2.1 Sonic Iconography
I use the term “religious sonic iconography” (Zećo 2019) to denote religious voicing in public spaces, such as the peal of church bells and the Muslim call to prayer. These sounds are charged with meaning in the post-conflict space of Sarajevo. The term sonic iconography indicates the carrying of potent connotations; their power lies in the realm of belief and myth, with religious institutions playing a central role in the determination of their meaning. Many residents are proud that the city is still home to communities of Muslim, Orthodox Christians, Catholics, and Jews, whose main places of worship are only a few hundred meters apart in the city center. The sound of multiple religious calls voicing together is a soundmark of Sarajevo, “a community sound which is unique or possesses qualities which make it specially regarded or noticed by the people in that community” (Schafer 1994: 10).
Traditionally, the sonic range of the church bell would circumscribe the area of an individual parish, and Schafer points out that Christian missionaries used the sound of the bell for “acoustically demarking the civilization of the parish from the wilderness beyond its earshot” (Schafer 1994: 55). This indicates a colonial place-making connotation of the bell, the symbolism which, according to Schafer, “has diminished or ceased” in many societies today in relation to Christianity. However, the role of a bell in marking both the time and religious rituals in multireligious and post-conflict spaces has its own contemporary significance.
The visual and sonic presence of Islam in Western Europe through the sonic and visual presence of mosques is a contested issue. In the UK, mosques are rarely allowed to play a call to prayer, and when they do, it is “often only for the midday and afternoon prayer, this makes for a further ‘acoustic’ claim on the non-material spaces of a locality” (Gilliat-Ray and Birt 2010: 144).
In Bosnia and Herzegovina, the connotations of both churches and mosques are combined and complicated depending the area in which they are voiced. Similar to churches, each mosque has a community of worshippers who usually live close enough to hear its call to prayer. This call permeates the public sphere five times a day, from sunrise to sunset. The times of the calls change with the seasons, and occasionally they chant on the hour, coinciding with church bells. During these moments, both voice their presence in unison.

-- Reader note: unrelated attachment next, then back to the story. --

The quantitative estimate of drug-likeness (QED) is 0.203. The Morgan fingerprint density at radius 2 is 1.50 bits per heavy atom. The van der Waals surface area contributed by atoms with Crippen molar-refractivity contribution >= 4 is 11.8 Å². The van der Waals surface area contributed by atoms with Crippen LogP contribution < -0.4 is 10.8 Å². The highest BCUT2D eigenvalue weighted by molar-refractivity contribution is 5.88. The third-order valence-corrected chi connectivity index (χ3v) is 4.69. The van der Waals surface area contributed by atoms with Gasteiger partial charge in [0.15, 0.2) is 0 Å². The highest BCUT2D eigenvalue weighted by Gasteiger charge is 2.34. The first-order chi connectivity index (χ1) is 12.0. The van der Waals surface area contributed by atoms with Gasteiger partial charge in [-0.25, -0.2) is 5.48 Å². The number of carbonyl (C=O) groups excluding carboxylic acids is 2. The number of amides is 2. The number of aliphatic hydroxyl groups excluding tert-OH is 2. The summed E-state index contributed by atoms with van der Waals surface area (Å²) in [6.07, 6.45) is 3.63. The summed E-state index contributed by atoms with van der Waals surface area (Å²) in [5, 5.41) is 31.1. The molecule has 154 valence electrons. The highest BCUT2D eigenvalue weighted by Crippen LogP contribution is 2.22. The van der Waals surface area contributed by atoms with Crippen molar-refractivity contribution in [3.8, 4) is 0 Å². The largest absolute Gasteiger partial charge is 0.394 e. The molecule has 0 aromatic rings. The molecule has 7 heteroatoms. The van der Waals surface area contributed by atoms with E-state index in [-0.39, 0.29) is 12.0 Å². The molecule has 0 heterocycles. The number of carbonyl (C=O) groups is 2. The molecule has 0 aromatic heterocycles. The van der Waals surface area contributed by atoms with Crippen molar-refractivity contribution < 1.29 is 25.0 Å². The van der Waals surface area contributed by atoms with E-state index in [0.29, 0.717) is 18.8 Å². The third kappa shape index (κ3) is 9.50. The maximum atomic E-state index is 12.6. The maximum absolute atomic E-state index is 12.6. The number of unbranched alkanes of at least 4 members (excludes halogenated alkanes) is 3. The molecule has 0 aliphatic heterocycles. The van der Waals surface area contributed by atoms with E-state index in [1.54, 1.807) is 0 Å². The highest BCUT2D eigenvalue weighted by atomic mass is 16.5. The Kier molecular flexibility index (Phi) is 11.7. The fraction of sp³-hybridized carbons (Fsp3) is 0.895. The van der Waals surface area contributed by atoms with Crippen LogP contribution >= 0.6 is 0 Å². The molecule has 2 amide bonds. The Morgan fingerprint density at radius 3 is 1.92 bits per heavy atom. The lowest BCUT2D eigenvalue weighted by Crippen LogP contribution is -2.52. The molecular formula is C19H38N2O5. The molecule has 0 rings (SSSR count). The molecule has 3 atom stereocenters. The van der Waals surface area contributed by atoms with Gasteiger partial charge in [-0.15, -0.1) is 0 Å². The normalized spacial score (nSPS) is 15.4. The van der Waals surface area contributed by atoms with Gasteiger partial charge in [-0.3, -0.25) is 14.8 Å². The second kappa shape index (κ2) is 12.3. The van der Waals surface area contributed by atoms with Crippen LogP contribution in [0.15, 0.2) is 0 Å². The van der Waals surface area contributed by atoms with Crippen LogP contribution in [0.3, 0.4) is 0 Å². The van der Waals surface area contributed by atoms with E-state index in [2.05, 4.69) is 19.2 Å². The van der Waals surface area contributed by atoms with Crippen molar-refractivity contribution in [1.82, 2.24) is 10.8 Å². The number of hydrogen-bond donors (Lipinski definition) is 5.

I made this recording unplanned on a Sunday morning in my neighborhood. It is from the area where my father was wounded several times at the beginning of the war in 1992. The incidents took place not far from a then improvised war hospital, where he was treated. During that time, the neighborhood was cut off from the rest of the city, and my mum, sister and I stranded in another part of the city, did not hear a word from him for months. Dogs often bark during morning call to prayer.
Mosques in Bosnia and Herzegovina often use amplification systems that increase the volume of the Ezan (call to prayer). Although churches might use amplification as well, the loudness of the Ezan also depends on the vocal performance of the mujezin (muezzin), who, prior to widespread use of amplification, was visible on the balcony of the minaret.
The use of amplification in public spaces is generally reserved for protests, advertising in shopping districts of large cities, and various alarms and bells used for schools and security systems. The sound of church bells and the call to prayer could be perceived as evidence of multireligious communities coexisting. This can also be considered a key example of the instrumentalization of sound for the territorial demarcation of public space.
According to the architectural historian Azra Akšamija, during the Bosnian War, approximately 72 percent of mosques were destroyed or severely damaged, and 70 percent were rebuilt after the war (2010: 321). The reconstructions of mosques and the sound of their call to prayer were symbolic of healing and recovery. However, the actual number of new mosques and, to a lesser extent, churches that have been (re)built in Sarajevo is often debated. Most of Sarajevo’s mosques were located in the old town, while socialist-era neighborhoods did not contain places of worship. Following the war, a case was made for building mosques in these neighborhoods (Akšamija 2010).
One of the most criticized mosque construction projects after the war in Sarajevo was the Ciglane Mosque. Ciglane, a neighborhood built in the 1980s and home to about 5000 inhabitants in 2010, had not contained a single religious building prior to this mosque, which was considered to be “a sign of the intensification of Islam in post-war and an example of an ethno-national demarcation of territories” (Akšamija 2010: 333).
The other example mentioned by Akšamija is the largest mosque in the Balkans – the King Fahd mosque and Islamic Cultural Center, built with the aim of promoting “intercultural exchange between the Kingdom of Saudi Arabia and Bosnia and Herzegovina” (2010: 342). The mosque and cultural center have been either heavily criticized or promoted by groups with opposing views. In these discussions, taking place in the media and within communities, the presence of the call of prayer and the degree of its amplification was debated.